CMW embraces digital transformation, and gives room to event tech’s growing presence within the global events industry.
Proceeds from global tech IPOs amounted to US$25.1bn in 2017, with 168% growth from 2016 (PwC, Global Technology IPO Review). The present-day digital dialogue is anchored in transformation and growth; and, as our event tech section reveals, advancements in technology open the door for change and curiosity…
Proving ROI on events is under even greater scrutiny – so much so, there is a now a big call to action for planners and organisers to ensure they are doing everything they can to enhance the attendee experience.
All the pointers of how to create even better events are there – given the goldmine ofdata which gives details on attendee preferences, interests and their interactions. Yet, conversely, in age where technology can hugely aid the MICE world with the aggregation of rich data, according to recent research conducted by Cvent, just two in 10 event professionals say they are using the data to improve the attendee experience.
Lack of sufficient knowledge means organisers often overlook the vital integration process of a wide range of data and information to build more complete attendee profiles. By collecting more data and integrating an attendee’s digital engagement with their physical footprint prior to, during and after an event, organisers can track event performance, improve education content programming and personalise communications.
Take online registration – this provides a great opportunity to include questions to gather information on what attendees want from the event and topics they are interested in. Organisers can use this information to send targeted communications pre, during, and post event via social channels or the event’s
Mobile apps, which can gather attendees’ interests and actions provide an opportunity to boost lead generation, facilitate in-session polling (resulting in higher engagement), and aggregate social media posts. In addition to apps, there are tracking tools such as beacons or badges which use RFID or QR codes to track attendee’s movements at the event.
The power of all this captured data is realised when it’s simply and efficiently integrated and shared with customer relationship management or marketing automation systems. With full visibility into each interaction, journey, and activity attendees participate in, sales can be driven at a faster pace and then attributed back to the event to measure ROI and ensure a better attendee experience can be delivered year after year.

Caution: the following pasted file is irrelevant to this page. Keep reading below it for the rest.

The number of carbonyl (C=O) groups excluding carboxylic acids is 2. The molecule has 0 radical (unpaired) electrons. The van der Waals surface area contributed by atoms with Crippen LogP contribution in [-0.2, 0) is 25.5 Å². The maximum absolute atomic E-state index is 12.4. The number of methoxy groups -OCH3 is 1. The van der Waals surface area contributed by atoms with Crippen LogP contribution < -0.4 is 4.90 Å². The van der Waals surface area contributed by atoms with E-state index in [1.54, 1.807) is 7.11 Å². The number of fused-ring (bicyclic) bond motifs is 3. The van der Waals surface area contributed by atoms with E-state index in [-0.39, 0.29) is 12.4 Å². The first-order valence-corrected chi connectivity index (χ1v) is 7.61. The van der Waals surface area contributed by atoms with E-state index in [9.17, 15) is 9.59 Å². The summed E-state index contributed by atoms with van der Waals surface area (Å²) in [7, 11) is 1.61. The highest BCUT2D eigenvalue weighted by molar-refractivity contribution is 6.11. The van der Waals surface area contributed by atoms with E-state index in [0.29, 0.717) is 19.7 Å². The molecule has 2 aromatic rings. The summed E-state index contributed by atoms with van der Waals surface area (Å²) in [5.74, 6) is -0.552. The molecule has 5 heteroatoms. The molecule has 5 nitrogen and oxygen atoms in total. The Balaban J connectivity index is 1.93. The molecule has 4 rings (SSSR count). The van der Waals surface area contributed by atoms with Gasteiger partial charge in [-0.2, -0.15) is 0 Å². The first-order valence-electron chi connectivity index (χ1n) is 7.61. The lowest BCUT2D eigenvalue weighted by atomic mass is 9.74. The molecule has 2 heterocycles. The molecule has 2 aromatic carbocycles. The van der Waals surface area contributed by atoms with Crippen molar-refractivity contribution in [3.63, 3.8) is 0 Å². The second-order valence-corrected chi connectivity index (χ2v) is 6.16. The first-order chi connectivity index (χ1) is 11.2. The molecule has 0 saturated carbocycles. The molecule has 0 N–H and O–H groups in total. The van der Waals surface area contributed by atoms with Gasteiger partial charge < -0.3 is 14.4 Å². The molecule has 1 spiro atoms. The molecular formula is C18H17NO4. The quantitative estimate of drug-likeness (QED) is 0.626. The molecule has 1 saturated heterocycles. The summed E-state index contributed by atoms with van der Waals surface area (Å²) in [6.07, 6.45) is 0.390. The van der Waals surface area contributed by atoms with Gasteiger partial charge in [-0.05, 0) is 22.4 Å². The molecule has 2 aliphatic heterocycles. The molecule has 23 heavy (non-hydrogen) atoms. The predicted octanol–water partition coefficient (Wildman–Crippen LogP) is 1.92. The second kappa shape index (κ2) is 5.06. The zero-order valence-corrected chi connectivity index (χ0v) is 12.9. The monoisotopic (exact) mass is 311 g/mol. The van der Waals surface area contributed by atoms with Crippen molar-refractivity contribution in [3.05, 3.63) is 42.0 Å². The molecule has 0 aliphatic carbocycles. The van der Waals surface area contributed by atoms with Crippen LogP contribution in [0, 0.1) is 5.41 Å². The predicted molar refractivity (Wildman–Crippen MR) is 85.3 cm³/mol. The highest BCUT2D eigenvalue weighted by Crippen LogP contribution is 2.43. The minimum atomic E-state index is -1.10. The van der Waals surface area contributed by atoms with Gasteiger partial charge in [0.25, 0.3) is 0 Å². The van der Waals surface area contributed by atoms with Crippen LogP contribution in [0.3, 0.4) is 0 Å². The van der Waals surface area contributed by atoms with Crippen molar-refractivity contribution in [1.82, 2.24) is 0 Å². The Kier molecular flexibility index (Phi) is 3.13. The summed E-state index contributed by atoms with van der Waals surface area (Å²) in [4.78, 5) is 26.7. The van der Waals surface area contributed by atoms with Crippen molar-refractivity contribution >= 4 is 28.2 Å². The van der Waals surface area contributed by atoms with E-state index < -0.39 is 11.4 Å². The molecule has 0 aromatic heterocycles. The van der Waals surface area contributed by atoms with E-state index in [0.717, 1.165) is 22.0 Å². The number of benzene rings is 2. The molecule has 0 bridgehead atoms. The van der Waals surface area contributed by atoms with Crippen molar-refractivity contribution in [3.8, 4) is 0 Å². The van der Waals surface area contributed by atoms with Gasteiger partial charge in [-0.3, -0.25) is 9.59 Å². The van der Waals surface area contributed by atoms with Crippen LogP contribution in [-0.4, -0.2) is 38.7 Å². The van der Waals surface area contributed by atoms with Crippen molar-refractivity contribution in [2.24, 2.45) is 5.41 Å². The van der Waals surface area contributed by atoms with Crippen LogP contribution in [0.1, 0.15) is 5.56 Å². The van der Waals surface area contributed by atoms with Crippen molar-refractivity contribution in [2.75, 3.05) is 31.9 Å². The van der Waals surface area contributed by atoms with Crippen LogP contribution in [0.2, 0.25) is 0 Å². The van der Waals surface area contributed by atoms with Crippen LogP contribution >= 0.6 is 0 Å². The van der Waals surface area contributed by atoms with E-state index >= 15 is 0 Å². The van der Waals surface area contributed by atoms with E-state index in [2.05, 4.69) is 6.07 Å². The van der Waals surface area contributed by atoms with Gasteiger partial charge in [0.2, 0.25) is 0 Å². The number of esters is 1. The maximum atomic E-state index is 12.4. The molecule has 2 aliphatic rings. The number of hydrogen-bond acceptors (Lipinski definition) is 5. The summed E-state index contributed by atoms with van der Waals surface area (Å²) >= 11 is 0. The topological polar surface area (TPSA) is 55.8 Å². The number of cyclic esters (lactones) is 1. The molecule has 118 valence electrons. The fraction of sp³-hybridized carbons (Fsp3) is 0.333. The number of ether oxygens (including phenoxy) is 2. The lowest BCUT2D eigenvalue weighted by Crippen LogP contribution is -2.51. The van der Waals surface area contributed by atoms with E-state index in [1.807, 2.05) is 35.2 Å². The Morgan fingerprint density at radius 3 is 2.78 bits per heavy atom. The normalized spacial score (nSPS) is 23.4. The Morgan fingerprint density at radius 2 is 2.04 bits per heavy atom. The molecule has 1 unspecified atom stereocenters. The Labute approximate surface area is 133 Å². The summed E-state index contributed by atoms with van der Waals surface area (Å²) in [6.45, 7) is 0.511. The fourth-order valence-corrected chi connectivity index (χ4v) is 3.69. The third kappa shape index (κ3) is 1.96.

Enhancing the attendee experience is an issue, which needs to be front of mind for the event industry. To hit the mark organisers are increasingly using gamification (incorporating game design elements) at conferences and trade shows to draw more attendees to exhibitor stands, encourage greater engagement, build brand awareness, and facilitate lead generation.
Popular methods of gamification include in-app solutions to encourage actions from early registration to social media shares, interactive touch screen points, customised scavenger hunts and digital passports that collect points for attending seminars and visiting stands.
For event technology providers, it’s also a great way to unlock the mystique around what technology actually does and crucially the benefits.
For example, the Cvent Express Challenge – complete with a leader board (think Top Gear), is now held at many big trade shows. The Challenge has built a reputation for being a fun, interactive game which sees many in the industry fighting it out in their bid to be the quickest at setting up an event website, launch the event, register, and print a badge.
With many also remarking, that they now ‘get’ just how the technology can transform their day to day working lives – so a win-win scenario.
With over 6,700 meetings taking place over two days, national tourism organisation, VisitBritain, showcased a selection ofthe UK’s business events industry at MeetGB, held at the Hilton London Bankside, London, 19-20 April.
Tech trends/themes gaining traction in the global events industry include:
• Smart data (automation and big data being important for attendees);
• Single focus (choosing to ‘stay in lane’ translates to keeping a single, coherent focus when using social media);
• Smart remote (using phone to control other things, for instance translation apps and e-posters);
• Voice activation (voice control as a trend that will automate our
• New types of business
communication (ChatBots assist with rudimentary conference/event FYIs);
• AR (facial recognition apps and software used at high security events, for example);
• Experience through others (live storytelling is shifting the way we produce and experience, narration and comments lends to increased interaction);
• Influencer marketing (and influencer marketing tools);
• Personal Sound (sound wave beamed into the ear; simultaneous translator).
VisitBritain hosted MeetGB in partnership with London & Partners, VisitEngland, Visit Wales, VisitScotland and Tourism Northern Ireland.
Click here to read the feature in issue 94 of CMW